1503 That was the debate that was, neh? Today, at 8 PM, our two Portlandian Gladiators met in honorable combat it the debate arena. The nemesis: Randy Neves of KGW-TV, Anne Griffin of The Big O, and Brooks Burford of KEX 1190, the 50,000 watt blowtorch of the Great Northwest. Your goalie tonight, Tracy Barry.
Overall, it was refreshing. Apparently the local media didn't get the memo that political "debates" (which these days are as far from actual debates as can be) are supposed to be all about light fluffy issues that make the viewer feel like everyone's being manipulated. They asked some good questions!
Sadly, we aren't the liveblogging kind. We do remember, however the overall tone, and there were a couple of notable high points. Do be advised, we are working on memory here.
The debate started out with both candidates seeming awkward to us. They did not seem entirely comfortable in their skins. As they warmed up, though, so did Sam Adams, who rose to the occaision mostly and turned in the more polished performance.
Sho Dozono seemed ill-prepared. When asked why voters should trust them given thier individual histories where each has as part of the record some financial low points, Sam was fairly direct and to the point – admitting that it had to do with medical difficulties and not being insured, neatly tying the situation into issues that all of us either have, might, or can experience, or at least worry about. Dozono essentially said that mistakes were made, that's business, and what are you gonna do?
Sam hammered home his devotion to education and mentioned a few plans, and named himself as the "fund raiser in chief" in appealing to the business community for financial support for schools. Sho held that a solution to the problems of education would be more living-wage jobs. Both made good points, but Sam sold his better.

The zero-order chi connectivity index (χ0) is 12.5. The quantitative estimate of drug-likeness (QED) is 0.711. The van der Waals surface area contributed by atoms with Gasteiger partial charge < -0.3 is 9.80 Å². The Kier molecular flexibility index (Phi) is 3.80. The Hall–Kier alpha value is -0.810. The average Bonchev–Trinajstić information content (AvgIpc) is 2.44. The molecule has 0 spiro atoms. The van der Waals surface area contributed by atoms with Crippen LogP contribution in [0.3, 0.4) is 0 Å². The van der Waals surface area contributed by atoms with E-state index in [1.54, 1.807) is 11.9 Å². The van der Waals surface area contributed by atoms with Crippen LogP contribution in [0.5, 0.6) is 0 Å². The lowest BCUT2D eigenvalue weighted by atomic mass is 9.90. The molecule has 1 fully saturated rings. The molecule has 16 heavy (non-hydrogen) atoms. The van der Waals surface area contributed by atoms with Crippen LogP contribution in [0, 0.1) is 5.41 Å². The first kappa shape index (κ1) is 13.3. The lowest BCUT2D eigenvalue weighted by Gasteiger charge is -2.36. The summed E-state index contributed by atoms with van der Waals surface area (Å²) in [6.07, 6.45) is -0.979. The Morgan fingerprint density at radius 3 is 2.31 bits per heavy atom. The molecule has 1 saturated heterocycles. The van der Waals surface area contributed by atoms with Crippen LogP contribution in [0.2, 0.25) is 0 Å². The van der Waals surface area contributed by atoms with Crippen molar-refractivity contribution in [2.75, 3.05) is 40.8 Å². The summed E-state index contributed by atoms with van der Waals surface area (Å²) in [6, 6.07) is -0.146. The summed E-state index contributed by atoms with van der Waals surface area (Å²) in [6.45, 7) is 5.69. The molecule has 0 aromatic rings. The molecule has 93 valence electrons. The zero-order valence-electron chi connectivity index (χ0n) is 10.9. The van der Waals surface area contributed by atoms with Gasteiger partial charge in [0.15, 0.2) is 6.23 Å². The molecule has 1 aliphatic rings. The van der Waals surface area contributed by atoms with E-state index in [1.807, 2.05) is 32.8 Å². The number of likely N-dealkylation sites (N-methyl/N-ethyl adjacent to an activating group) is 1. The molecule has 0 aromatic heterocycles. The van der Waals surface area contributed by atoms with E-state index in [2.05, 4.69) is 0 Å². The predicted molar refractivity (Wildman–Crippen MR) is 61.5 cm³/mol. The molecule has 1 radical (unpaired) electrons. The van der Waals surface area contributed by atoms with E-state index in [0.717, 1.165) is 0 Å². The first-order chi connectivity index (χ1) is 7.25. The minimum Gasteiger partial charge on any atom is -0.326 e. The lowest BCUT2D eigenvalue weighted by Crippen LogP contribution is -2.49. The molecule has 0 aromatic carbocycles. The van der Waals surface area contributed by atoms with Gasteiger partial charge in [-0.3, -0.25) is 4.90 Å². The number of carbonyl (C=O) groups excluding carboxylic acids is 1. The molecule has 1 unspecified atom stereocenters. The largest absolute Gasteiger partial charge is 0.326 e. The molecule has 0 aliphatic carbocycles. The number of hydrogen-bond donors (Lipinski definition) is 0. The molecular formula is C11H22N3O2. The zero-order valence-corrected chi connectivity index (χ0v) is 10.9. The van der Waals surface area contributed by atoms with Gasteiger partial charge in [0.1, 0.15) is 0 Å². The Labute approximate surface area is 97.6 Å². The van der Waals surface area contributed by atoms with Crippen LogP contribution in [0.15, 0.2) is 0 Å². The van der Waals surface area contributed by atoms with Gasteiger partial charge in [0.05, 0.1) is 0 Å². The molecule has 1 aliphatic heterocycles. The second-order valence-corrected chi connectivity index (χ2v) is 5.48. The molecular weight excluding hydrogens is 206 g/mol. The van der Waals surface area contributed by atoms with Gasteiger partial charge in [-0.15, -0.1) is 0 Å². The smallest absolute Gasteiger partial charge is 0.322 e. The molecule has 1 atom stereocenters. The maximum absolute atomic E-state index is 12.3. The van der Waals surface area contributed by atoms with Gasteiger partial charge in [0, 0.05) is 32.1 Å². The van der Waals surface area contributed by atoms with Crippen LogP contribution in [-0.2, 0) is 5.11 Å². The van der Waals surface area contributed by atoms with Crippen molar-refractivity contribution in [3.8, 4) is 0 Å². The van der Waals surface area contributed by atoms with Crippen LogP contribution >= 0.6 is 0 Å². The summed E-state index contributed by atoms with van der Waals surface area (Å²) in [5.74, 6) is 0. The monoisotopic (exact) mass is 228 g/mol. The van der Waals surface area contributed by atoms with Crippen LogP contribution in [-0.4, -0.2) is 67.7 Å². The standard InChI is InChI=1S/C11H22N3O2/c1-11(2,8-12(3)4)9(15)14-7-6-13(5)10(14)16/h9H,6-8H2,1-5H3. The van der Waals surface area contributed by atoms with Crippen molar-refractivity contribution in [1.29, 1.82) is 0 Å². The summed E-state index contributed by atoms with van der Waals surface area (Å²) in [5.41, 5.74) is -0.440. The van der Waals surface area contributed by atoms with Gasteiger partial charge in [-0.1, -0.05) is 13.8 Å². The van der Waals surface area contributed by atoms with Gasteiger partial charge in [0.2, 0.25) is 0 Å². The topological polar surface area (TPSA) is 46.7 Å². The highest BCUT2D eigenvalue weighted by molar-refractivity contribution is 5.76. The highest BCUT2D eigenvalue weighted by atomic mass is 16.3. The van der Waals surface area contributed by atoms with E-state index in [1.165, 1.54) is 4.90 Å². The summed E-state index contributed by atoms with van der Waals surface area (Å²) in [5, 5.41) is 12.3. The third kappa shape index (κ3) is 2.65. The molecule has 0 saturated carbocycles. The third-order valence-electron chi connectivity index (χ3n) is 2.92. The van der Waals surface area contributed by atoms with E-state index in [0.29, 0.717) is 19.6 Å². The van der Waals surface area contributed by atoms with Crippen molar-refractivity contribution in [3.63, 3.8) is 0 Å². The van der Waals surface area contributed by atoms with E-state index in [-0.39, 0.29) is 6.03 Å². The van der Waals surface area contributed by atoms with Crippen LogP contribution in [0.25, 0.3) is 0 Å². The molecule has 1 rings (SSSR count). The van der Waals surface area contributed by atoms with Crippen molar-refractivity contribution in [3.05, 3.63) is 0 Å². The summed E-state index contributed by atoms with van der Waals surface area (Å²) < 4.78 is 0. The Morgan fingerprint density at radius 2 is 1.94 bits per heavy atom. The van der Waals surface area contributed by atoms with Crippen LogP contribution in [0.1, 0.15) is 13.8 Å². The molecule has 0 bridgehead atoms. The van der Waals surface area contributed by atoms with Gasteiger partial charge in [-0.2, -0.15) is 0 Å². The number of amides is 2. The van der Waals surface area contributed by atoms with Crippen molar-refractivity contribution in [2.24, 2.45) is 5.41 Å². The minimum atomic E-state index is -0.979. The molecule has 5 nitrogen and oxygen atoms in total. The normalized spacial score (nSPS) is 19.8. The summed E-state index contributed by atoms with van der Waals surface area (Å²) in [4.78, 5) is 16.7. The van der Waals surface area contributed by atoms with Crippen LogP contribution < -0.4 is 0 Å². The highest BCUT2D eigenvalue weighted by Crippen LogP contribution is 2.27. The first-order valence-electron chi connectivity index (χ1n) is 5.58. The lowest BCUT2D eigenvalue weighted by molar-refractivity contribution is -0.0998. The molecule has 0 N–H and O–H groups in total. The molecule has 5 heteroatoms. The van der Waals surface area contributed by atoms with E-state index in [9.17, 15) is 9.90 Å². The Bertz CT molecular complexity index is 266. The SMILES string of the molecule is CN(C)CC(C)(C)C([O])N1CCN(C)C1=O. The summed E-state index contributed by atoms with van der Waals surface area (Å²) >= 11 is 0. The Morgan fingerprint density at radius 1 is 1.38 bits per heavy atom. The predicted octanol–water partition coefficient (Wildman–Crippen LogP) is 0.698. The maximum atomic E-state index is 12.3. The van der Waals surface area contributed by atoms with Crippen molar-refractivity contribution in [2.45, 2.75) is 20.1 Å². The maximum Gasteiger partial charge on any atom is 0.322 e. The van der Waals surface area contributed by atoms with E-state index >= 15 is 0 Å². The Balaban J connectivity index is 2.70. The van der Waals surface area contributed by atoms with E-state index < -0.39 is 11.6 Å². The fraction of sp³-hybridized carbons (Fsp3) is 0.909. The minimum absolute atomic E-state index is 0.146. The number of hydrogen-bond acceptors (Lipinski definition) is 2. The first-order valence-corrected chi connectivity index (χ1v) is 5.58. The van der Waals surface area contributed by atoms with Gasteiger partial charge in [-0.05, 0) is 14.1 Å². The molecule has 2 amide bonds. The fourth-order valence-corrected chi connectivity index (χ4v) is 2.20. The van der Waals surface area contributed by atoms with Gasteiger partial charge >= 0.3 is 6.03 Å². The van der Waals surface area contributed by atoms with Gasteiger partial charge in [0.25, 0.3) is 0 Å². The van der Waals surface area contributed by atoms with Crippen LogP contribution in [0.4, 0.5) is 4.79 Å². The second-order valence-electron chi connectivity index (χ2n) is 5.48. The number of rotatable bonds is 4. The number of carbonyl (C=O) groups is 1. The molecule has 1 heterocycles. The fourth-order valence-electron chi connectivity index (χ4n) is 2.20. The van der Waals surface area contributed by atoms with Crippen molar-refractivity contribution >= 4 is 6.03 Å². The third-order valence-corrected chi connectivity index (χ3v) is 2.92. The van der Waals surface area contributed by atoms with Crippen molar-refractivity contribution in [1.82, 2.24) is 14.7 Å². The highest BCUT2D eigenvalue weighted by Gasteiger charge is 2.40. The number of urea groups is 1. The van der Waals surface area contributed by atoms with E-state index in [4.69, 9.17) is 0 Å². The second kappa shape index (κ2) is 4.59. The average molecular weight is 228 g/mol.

Where Sam really pwned Sho, though, was on a deal breaker for a lot of us Little Beiruters – PPB participation in the Joint Terrorism Task Force. Sam is against it, and Sho is probably more favorably inclined toward it. But the smackdown really came where Sho wondered aloud how Sam was able to divine his position on JTTF, handing Sam an amazing petard which he promptly hoisted by mentioned where Sho made is statement (the Portland Mercury) and the day and time he made it on (when Dozono made his candidate interview). That was one astounding gaffe.
On the PDC? Sho doesn't think government should be meddling in it, which gave Sam another pwnage opportunity, mentioning that reining in PDC is just what the voters of Portland actually wanted to have done.
Homeless and panhandlers in downtown? Sam mentioned the endeavors to extend services to the homeless. Sho's answer seemed to boil down to "You Kids Get Outta My Yard!".
It was a fascinating performance overall, with Dozono going to his go-to phrase – "standing on his record" often enough that me and The Wife™ wondered if we should have a bottle available to take shots.
The closing remarks: Dozono read from a prepared statement, Adams riffed confidently drawing on the things he mentioned, catholically encouraging the voters to research all candidates.
Now, we don't want anyone thinking that we come here to praise or bury either of the candidates. They are both clearly intelligent, principled men with the necessary ambition and gumption.
But between the two, Adams was the clear winner to us, ready to answer most questions with his positions and usually deftly tying them to the question. For Dozono it was never more obvious that this was his first real electoral campaign.
Advantage (whether you like it or not): Sam Adams.
Powered by Qumana